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AAPG Bulletin


AAPG Bulletin, V. 86 (2002), No. 9 P. 1561-1572.

Copyright ©2002. The American Association of Petroleum Geologists. All rights reserved.

Note on the importance of hydrocarbon fill for reservoir quality prediction in sandstones

Ann M. E. Marchand,1 P. Craig Smalley,2 R. Stuart Haszeldine,3 Anthony E. Fallick4

1Department of Geology and Geophysics, University of Edinburgh, West Mains Road, Edinburgh, EH9 3JW, Scotland; email: [email protected]
2BP Exploration, Sunbury on Thames, Middlesex, TW16 7LN, England; email: [email protected]
3Department of Geology and Geophysics, University of Edinburgh, West Mains Road, Edinburgh, EH9 3JW, Scotland; email: [email protected]
4Scottish Universities Environmental Research Centre, Isotope Geosciences Unit, East Kilbride, G75 0QF, Scotland; email: [email protected]


Ann Marchand received her B.Sc. degree in geology from Katholieke Universiteit Leuven (Belgium) in 1994. After working in the Leuven Geology Department as a researcher until 1997, she obtained a Ph.D. in geology at Edinburgh University (Scotland) in 2001. Since then, she has been working on reservoir quality projects for BP. Ann's research interests include quantitative modeling of diagenesis and porosity in sandstones.

Craig Smalley has almost 20 years of experience in technology development and application in the oil industry, gained initially at the Institute for Energy Technology (Norway) and then with BP. He has worked extensively on global reservoir quality issues, currently coleading BP's technical network in this area. Smalley holds a Ph.D. in geology from the University of Nottingham, United Kingdom.

Stuart Haszeldine has been attempting to understand sandstones for the past 15 years. The combined techniques of basin modeling, isotopic microanalysis, fluid inclusions, and petrography have produced some understanding of the interaction between the timing of burial, cementation, and hydrocarbon charge. His current work examines porosity preservation, porosity creation, and deep geopressured reservoirs. He likes field work and cycling with his son.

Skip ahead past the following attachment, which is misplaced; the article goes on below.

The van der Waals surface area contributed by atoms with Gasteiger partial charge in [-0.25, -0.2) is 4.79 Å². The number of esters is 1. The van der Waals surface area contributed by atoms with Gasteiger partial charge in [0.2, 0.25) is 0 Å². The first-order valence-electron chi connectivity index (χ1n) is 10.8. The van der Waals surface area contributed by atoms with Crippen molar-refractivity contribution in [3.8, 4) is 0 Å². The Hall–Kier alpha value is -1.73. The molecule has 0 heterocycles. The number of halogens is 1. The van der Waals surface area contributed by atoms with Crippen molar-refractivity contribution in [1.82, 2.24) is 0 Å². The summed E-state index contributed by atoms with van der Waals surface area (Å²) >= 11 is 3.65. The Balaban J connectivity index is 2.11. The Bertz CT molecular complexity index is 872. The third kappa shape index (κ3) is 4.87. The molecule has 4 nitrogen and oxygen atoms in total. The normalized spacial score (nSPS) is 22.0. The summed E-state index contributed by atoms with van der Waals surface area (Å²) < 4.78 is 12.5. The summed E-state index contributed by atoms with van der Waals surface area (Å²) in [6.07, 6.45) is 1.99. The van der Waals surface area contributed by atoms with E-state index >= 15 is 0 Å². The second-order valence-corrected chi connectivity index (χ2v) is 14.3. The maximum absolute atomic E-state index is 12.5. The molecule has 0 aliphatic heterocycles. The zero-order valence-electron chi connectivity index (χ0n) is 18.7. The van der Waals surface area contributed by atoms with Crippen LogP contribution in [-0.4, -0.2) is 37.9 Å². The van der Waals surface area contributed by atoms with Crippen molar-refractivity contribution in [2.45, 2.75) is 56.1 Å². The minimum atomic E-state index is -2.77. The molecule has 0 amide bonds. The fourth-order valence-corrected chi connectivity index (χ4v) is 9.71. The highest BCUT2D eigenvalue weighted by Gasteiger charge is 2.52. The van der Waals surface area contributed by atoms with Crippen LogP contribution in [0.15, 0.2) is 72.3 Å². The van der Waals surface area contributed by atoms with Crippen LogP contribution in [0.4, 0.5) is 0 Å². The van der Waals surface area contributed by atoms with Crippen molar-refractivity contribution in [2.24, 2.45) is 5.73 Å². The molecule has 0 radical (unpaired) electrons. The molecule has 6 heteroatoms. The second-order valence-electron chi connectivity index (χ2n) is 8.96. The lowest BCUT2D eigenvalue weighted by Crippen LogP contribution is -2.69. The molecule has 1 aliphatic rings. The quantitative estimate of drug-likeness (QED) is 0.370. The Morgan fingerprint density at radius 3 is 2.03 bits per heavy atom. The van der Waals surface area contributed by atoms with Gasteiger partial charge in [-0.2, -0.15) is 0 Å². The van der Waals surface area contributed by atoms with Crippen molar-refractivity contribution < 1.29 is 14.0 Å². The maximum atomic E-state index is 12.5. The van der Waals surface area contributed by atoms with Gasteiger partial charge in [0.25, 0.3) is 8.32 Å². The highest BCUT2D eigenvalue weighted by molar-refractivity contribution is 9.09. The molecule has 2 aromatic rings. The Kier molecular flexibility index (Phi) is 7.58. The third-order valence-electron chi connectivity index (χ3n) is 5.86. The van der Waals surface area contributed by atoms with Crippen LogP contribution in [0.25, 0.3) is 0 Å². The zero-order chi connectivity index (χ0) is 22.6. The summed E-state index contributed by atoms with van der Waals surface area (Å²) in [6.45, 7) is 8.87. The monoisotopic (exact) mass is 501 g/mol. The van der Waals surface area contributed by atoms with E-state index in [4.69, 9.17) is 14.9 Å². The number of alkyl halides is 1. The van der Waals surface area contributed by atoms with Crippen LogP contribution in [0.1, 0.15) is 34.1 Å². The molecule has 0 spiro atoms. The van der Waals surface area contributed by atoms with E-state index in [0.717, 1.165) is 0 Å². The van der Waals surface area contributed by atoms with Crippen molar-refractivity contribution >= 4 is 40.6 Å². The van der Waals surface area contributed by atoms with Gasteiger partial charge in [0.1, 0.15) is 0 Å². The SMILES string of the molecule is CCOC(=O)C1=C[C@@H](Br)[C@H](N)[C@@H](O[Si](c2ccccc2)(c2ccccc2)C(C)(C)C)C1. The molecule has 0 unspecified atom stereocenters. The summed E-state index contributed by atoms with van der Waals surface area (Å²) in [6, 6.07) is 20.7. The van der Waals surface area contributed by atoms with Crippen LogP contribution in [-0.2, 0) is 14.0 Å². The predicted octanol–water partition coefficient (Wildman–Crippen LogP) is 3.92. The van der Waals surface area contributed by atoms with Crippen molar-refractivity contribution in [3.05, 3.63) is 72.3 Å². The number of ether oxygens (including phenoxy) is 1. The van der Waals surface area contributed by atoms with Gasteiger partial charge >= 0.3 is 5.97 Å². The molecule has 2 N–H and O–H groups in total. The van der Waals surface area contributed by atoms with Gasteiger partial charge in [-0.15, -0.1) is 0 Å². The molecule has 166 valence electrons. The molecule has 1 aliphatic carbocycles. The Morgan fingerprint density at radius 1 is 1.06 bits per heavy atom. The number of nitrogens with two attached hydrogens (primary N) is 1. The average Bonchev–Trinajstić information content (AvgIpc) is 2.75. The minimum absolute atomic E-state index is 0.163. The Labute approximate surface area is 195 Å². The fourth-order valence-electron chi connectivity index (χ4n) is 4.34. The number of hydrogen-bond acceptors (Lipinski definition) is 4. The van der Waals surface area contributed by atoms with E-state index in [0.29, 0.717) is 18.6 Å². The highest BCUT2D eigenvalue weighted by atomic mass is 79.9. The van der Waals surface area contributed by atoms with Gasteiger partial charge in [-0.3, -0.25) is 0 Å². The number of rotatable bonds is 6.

Tony Fallick graduated with a B.Sc. degree in physics and a Ph.D. in chemistry from Glasgow University, Scotland. He carried out postdoctoral research at McMaster (Canada) and Cambridge (England) universities before moving to the Scottish Universities Research and Reactor Centre (SURRC) in 1980. He is currently director of the Scottish Universities Environmental Research Centre, which evolved out of SURRC.


We acknowledge BP for providing access to Exemplar software and Miller oil-field core and data, Shell UK for providing Kingfisher field core and data, and Platte River Associates (Denver) for providing BasinMod. S. Baines (BP) is thanked for helping with the quartz modeling. We acknowledge the support of Natural Environmental Research Council (NERC) Award GR/R9841 to Anthony Fallick and R. Stuart Haszeldine. We thank D. Houseknecht for his constructive comments that helped to improve the manuscript.


Oil emplacement retarded the rate of quartz cementation in the Brae Formation deep-water sandstone reservoirs of the Miller and Kingfisher fields (United Kingdom North Sea), thus preserving porosity despite the rocks' being buried to depths of 4 km and 120 degreesC. Quartz precipitation rates were reduced by at least two orders of magnitude in the oil legs relative to the water legs. Important contrasts in quartz cement abundances and porosities have emerged between the oil and water legs where reservoirs have filled with hydrocarbons gradually over a prolonged period of time (>15 m.y.). The earlier the hydrocarbon fill, the greater is the degree of porosity preservation. Failure to consider this phenomenon during field development could lead to overestimation of porosity and permeability in the water leg, potentially leading in turn to poor decisions about the need for and placement of downflank water injectors. During exploration, the retarding effect of oil on quartz cementation could lead to the presence of viable reservoirs situated deeper than the perceived regional economic basement.

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